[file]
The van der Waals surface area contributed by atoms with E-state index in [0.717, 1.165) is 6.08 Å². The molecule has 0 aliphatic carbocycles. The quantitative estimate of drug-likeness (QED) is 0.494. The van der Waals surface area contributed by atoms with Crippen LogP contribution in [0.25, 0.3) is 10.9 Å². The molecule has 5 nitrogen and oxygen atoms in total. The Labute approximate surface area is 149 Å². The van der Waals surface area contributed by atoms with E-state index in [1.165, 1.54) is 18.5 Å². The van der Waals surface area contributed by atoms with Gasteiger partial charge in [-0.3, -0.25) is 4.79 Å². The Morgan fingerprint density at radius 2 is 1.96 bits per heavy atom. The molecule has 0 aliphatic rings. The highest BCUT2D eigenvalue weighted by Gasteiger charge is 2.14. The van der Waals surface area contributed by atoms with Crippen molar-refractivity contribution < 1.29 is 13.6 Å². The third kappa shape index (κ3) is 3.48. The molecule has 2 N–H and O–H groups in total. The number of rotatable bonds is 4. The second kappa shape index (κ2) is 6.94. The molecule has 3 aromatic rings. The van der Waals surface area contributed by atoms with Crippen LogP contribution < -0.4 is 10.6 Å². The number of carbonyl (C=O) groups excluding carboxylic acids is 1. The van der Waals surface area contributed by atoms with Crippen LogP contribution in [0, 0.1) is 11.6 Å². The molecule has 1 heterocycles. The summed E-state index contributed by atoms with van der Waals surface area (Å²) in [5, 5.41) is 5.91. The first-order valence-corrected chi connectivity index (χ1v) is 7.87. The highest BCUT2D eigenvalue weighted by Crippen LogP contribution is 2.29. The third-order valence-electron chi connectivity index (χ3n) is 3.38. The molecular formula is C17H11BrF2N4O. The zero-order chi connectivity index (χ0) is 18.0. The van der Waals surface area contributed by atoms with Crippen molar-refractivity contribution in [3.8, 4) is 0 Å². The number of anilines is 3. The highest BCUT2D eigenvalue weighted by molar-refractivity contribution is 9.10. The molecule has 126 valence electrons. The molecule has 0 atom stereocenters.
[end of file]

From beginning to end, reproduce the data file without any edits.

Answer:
The van der Waals surface area contributed by atoms with E-state index in [0.717, 1.165) is 6.08 Å². The molecule has 0 aliphatic carbocycles. The quantitative estimate of drug-likeness (QED) is 0.494. The van der Waals surface area contributed by atoms with Crippen LogP contribution in [0.25, 0.3) is 10.9 Å². The molecule has 5 nitrogen and oxygen atoms in total. The Labute approximate surface area is 149 Å². The van der Waals surface area contributed by atoms with E-state index in [1.165, 1.54) is 18.5 Å². The van der Waals surface area contributed by atoms with Gasteiger partial charge in [-0.3, -0.25) is 4.79 Å². The Morgan fingerprint density at radius 2 is 1.96 bits per heavy atom. The molecule has 0 aliphatic rings. The highest BCUT2D eigenvalue weighted by Gasteiger charge is 2.14. The van der Waals surface area contributed by atoms with Crippen molar-refractivity contribution < 1.29 is 13.6 Å². The third kappa shape index (κ3) is 3.48. The molecule has 2 N–H and O–H groups in total. The number of rotatable bonds is 4. The second kappa shape index (κ2) is 6.94. The molecule has 3 aromatic rings. The van der Waals surface area contributed by atoms with Crippen LogP contribution < -0.4 is 10.6 Å². The number of carbonyl (C=O) groups excluding carboxylic acids is 1. The van der Waals surface area contributed by atoms with Crippen LogP contribution in [0, 0.1) is 11.6 Å². The molecule has 1 heterocycles. The summed E-state index contributed by atoms with van der Waals surface area (Å²) in [5, 5.41) is 5.91. The first-order valence-corrected chi connectivity index (χ1v) is 7.87. The highest BCUT2D eigenvalue weighted by Crippen LogP contribution is 2.29. The third-order valence-electron chi connectivity index (χ3n) is 3.38. The molecular formula is C17H11BrF2N4O. The zero-order chi connectivity index (χ0) is 18.0. The van der Waals surface area contributed by atoms with Crippen molar-refractivity contribution in [3.8, 4) is 0 Å². The number of anilines is 3. The highest BCUT2D eigenvalue weighted by molar-refractivity contribution is 9.10. The molecule has 126 valence electrons. The molecule has 0 atom stereocenters.